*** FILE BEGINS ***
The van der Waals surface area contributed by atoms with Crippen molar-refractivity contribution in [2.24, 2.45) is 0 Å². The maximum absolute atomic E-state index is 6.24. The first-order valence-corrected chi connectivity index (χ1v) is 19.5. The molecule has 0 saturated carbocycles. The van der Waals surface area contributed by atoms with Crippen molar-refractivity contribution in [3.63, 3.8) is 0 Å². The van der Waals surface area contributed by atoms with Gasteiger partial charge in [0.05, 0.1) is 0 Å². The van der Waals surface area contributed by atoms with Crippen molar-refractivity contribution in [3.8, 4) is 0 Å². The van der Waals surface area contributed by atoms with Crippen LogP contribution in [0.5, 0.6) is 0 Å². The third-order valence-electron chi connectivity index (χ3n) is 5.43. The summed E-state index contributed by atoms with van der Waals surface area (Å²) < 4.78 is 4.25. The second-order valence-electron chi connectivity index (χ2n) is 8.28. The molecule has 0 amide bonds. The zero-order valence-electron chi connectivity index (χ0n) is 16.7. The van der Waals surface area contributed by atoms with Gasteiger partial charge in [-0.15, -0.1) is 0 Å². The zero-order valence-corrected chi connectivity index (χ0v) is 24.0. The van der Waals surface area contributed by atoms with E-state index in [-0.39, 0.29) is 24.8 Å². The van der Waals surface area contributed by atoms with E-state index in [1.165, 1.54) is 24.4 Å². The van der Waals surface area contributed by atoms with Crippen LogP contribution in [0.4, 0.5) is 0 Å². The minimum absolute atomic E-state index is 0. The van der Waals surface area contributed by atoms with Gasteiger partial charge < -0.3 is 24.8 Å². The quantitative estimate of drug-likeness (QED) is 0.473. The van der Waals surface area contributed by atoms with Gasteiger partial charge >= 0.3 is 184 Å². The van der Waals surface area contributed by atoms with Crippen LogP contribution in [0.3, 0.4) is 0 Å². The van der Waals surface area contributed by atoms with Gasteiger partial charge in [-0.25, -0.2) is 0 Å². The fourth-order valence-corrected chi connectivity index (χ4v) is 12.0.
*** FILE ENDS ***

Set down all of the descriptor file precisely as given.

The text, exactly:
The van der Waals surface area contributed by atoms with Crippen molar-refractivity contribution in [2.24, 2.45) is 0 Å². The maximum absolute atomic E-state index is 6.24. The first-order valence-corrected chi connectivity index (χ1v) is 19.5. The molecule has 0 saturated carbocycles. The van der Waals surface area contributed by atoms with Crippen molar-refractivity contribution in [3.63, 3.8) is 0 Å². The van der Waals surface area contributed by atoms with Gasteiger partial charge in [0.05, 0.1) is 0 Å². The van der Waals surface area contributed by atoms with Crippen molar-refractivity contribution in [3.8, 4) is 0 Å². The van der Waals surface area contributed by atoms with Crippen LogP contribution in [0.5, 0.6) is 0 Å². The third-order valence-electron chi connectivity index (χ3n) is 5.43. The summed E-state index contributed by atoms with van der Waals surface area (Å²) < 4.78 is 4.25. The second-order valence-electron chi connectivity index (χ2n) is 8.28. The molecule has 0 amide bonds. The zero-order valence-electron chi connectivity index (χ0n) is 16.7. The van der Waals surface area contributed by atoms with Gasteiger partial charge in [-0.15, -0.1) is 0 Å². The zero-order valence-corrected chi connectivity index (χ0v) is 24.0. The van der Waals surface area contributed by atoms with E-state index in [-0.39, 0.29) is 24.8 Å². The van der Waals surface area contributed by atoms with E-state index in [1.165, 1.54) is 24.4 Å². The van der Waals surface area contributed by atoms with Crippen LogP contribution in [0.4, 0.5) is 0 Å². The minimum absolute atomic E-state index is 0. The van der Waals surface area contributed by atoms with Gasteiger partial charge < -0.3 is 24.8 Å². The quantitative estimate of drug-likeness (QED) is 0.473. The van der Waals surface area contributed by atoms with Gasteiger partial charge >= 0.3 is 184 Å². The van der Waals surface area contributed by atoms with Crippen LogP contribution in [0.3, 0.4) is 0 Å². The van der Waals surface area contributed by atoms with Gasteiger partial charge in [-0.25, -0.2) is 0 Å². The fourth-order valence-corrected chi connectivity index (χ4v) is 12.0.